So, each node has 4Gb of memory (or more, or less - 4Gb here is just illustrative). How is that memory organised? It could be treated as a heap, or it could be treated as four separate pages, but it must store four logical blocks of data: its own curated conspage, from which other nodes can request copies of objects; its own private housekeeping data (which can also be a conspage, but from which other nodes can't request copies); its cache of copies of data copied from other nodes; and its heap.

Note that a crystal of 64 nodes each with 4Gb or RAM has a total memory of 256Gb, which easily fits onto a single current generation hard disk or SSD module. So I'm envisaging that either the nodes take turns to back up their memory to backing store all the time during normal operation. They (obviously) don't need to backup their cache, since they don't curate it.

What does this cost? About £15 per processor chip, plus £30 for memory, plus the router, which is custom but probably still in tens of pounds, plus a share of the cost of the board; probably under £100 per node, or £6500 for the 'crystal'.

Pass two: a virtual implementation

OK, OK, this crystal cube is a pretty concept, but let's get real. Using one core of each of 64 chips makes the architecture very concrete, but it's not necessarily efficient, either computationally or financially.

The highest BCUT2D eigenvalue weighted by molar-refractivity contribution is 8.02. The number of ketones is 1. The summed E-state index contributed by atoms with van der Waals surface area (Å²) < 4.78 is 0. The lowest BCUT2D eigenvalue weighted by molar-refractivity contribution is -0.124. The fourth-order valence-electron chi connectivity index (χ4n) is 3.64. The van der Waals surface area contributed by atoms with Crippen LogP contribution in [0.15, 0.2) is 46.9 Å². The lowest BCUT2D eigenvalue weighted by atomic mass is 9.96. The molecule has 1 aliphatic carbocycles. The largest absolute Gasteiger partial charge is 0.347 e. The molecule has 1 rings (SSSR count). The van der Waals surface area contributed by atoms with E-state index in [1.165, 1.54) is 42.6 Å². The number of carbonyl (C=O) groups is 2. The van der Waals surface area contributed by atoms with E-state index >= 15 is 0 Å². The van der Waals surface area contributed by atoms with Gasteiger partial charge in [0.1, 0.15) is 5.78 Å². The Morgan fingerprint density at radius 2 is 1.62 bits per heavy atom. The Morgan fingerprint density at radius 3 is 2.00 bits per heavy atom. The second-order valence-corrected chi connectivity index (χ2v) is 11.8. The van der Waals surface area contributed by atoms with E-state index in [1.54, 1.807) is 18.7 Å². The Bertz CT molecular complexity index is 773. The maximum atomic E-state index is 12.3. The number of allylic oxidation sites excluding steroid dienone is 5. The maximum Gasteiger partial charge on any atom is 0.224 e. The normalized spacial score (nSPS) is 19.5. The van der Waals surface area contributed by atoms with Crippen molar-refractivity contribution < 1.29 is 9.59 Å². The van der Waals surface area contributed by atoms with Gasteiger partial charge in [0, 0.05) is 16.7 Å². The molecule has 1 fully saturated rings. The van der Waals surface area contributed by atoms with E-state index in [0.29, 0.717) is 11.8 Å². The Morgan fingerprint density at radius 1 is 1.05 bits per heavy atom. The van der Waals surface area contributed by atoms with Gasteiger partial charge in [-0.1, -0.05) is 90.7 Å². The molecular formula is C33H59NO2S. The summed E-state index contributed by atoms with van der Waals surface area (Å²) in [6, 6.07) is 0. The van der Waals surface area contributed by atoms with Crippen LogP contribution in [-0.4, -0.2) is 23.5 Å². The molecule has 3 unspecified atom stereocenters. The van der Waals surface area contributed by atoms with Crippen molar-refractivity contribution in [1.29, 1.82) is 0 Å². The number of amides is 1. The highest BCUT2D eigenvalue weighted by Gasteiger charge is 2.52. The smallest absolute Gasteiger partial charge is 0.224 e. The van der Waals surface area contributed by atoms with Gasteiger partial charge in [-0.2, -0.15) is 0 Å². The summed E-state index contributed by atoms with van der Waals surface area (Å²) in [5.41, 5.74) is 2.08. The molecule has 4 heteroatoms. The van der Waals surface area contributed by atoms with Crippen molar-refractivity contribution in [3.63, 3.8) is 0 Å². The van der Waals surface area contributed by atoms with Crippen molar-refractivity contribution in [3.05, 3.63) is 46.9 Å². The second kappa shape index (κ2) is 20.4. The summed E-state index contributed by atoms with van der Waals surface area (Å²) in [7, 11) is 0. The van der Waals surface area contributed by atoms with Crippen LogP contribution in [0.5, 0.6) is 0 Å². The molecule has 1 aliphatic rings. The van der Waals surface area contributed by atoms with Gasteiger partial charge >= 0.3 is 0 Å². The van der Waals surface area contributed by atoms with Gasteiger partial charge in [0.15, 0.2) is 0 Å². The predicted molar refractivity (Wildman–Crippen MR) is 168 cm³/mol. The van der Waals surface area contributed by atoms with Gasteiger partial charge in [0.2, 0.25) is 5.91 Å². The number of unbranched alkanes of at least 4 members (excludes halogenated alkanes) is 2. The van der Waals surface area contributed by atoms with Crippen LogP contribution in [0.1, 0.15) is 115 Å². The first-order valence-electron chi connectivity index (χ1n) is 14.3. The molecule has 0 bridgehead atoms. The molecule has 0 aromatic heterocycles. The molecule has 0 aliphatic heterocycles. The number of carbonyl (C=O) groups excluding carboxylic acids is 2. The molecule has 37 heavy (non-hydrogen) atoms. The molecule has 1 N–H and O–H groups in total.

64 core ARM chips already exist:

1. Qualcom Hydra - 64 of 64 bit cores;
2. Macom X-Gene - 64 of 64 bit cores;
2. Phytium Mars - 64 cores, but frustratingly this does not say whether cores are 32 or 64 bit

There are other interesting chips which aren't strictly 64 core:

1. Cavium ThunderX - ARM; 96 cores, each 64 bit, in pairs of two, shipping now;
2. Sparc M8 - 32 of 64 bit cores each capable of 8 concurrent threads; shipping now.

Implementing the virtual hypercube

Of course, these chips are not designed as hypercubes. We can't route our own network of physical connections into the chips, so our communications channels have to be virtual. But we can implement a communications channel as a pair of buffers, an 'upstream' buffer writable by the lower-numbered processor and readable by the higher, and a 'downstream' buffer writable by the higher numbered processor and readable by the lower. Each buffer should be at least big enough to write a whole cons page object into, optionally including a cryptographic signature if that is implemented. Each pair of buffers also needs at least four bits of flags, in order to be able, for each direction, to be able to signal

0. Idle - the processor at the receiving end is idle and can accept work;
1. Busy writing - the processor at the sending end is writing data to the buffer, which is not yet complete;